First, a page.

Evaluation and Data
Between 2004 and 2008, 300,000 veteran teachers left the workforce for retirement. Baby Boom teachers who made lifelong commitments to education are retiring, and in many cases are taking their hard-earned wisdom with them. Together, these trends have resulted in a precipitous drop in experience in the classroom. In 1987-88 the typical teacher had 15 years of experience, but by 2007-08 the typical teacher had just 1 to 2 years of experience.
NCTAF/GSU Induction Project (August 2008).
NCTAF and Georgia State University (GSU) developed a model for induction of new teachers in urban high need schools. Funded by the Wachovia Foundation and implemented in high needs schools in metropolitan Atlanta, the goals are to support new teachers with technological aids, opportunities for professional development, and a supportive community that enhances teaching ability and careers. The expected outcomes of this support for teachers are a higher retention rate for teachers and increased student achievement.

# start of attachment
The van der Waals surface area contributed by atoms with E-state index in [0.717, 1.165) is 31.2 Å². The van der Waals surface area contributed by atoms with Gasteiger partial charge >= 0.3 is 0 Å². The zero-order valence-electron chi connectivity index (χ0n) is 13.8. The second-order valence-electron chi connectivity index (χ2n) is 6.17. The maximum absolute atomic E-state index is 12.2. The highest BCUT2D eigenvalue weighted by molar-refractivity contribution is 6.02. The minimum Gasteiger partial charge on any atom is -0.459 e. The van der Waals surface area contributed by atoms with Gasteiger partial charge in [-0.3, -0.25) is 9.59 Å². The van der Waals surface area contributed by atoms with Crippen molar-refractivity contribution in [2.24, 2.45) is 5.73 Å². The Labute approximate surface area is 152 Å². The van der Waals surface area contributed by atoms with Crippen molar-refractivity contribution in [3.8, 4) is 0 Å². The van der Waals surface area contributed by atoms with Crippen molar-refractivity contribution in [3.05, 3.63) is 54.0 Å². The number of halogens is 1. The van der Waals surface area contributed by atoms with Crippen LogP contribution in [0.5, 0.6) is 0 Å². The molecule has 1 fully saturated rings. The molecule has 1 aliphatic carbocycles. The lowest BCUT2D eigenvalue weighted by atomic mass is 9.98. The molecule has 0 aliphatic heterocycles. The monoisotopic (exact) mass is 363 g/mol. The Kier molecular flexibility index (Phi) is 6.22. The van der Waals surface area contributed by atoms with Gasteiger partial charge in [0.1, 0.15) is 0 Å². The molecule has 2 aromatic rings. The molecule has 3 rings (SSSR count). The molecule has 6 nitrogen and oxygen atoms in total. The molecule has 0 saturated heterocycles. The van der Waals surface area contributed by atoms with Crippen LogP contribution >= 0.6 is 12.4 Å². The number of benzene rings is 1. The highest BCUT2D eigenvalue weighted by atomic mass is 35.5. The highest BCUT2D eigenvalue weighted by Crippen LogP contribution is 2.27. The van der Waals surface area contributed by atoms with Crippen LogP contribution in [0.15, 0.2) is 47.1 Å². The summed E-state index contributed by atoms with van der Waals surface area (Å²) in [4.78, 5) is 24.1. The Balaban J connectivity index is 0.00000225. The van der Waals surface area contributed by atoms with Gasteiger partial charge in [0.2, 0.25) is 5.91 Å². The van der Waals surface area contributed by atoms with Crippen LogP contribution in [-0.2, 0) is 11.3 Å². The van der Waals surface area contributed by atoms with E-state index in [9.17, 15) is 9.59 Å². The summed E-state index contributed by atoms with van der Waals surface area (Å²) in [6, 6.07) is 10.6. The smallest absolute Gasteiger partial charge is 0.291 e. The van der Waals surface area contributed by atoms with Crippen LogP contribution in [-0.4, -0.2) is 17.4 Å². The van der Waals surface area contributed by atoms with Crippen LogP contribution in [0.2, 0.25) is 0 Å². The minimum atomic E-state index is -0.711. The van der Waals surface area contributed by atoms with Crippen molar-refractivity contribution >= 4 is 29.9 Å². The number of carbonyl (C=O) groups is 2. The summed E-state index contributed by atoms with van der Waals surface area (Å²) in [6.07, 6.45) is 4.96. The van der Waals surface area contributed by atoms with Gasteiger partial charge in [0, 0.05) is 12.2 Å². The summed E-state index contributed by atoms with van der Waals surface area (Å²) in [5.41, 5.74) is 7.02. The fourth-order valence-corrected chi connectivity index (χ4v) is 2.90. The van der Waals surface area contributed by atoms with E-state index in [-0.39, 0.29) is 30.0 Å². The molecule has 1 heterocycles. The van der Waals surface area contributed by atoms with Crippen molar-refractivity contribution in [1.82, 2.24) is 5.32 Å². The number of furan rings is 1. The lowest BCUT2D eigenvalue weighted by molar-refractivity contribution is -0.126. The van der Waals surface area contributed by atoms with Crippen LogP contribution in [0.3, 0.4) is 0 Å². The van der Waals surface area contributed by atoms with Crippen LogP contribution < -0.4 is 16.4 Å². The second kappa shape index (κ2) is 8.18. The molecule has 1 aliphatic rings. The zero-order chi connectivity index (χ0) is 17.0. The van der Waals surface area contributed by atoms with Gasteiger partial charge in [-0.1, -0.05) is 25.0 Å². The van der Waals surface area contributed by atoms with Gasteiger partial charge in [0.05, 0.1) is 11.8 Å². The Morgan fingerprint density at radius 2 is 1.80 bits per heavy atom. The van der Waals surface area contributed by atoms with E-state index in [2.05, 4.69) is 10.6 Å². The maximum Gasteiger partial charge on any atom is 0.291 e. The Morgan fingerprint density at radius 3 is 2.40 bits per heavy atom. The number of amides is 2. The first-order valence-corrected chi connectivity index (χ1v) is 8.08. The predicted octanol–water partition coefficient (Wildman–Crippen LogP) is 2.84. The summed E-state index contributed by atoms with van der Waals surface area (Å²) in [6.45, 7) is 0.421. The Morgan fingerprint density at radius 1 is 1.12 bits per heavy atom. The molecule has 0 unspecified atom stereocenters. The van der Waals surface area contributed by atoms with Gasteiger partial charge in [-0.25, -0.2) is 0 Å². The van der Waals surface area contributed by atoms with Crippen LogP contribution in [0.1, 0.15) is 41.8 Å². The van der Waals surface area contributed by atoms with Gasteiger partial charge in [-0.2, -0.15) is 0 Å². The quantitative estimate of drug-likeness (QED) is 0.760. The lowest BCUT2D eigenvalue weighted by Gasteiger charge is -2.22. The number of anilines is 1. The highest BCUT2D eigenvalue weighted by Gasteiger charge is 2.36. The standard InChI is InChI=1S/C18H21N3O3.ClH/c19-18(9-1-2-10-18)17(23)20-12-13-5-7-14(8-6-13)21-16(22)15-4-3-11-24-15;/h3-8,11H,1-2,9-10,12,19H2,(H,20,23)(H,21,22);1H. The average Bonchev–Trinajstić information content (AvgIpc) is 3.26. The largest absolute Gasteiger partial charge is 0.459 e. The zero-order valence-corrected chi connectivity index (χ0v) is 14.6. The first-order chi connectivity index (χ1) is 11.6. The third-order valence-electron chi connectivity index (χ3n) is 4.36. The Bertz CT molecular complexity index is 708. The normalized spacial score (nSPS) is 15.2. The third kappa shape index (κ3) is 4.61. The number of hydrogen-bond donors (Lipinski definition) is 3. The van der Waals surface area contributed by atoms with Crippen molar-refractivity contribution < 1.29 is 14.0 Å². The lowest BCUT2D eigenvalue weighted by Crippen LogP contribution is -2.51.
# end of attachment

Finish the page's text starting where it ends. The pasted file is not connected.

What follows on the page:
TLINC® – Evaluation Report (2005).
In 2003 the National Commission on Teaching and America’s Future convened a design team to launch the Teachers Learning in Networked Communities (TLINC®) project. The initial one-year phase, funded by AT&T, involved a TLINC design team partnered with four communities, Pueblo, CO; Seattle, WA; Portland, ME; and Socorro, TX. The intent of that phase was to investigate how districts might incorporate networked learning communities into their school systems to improve professional practices, especially those related to new teacher induction.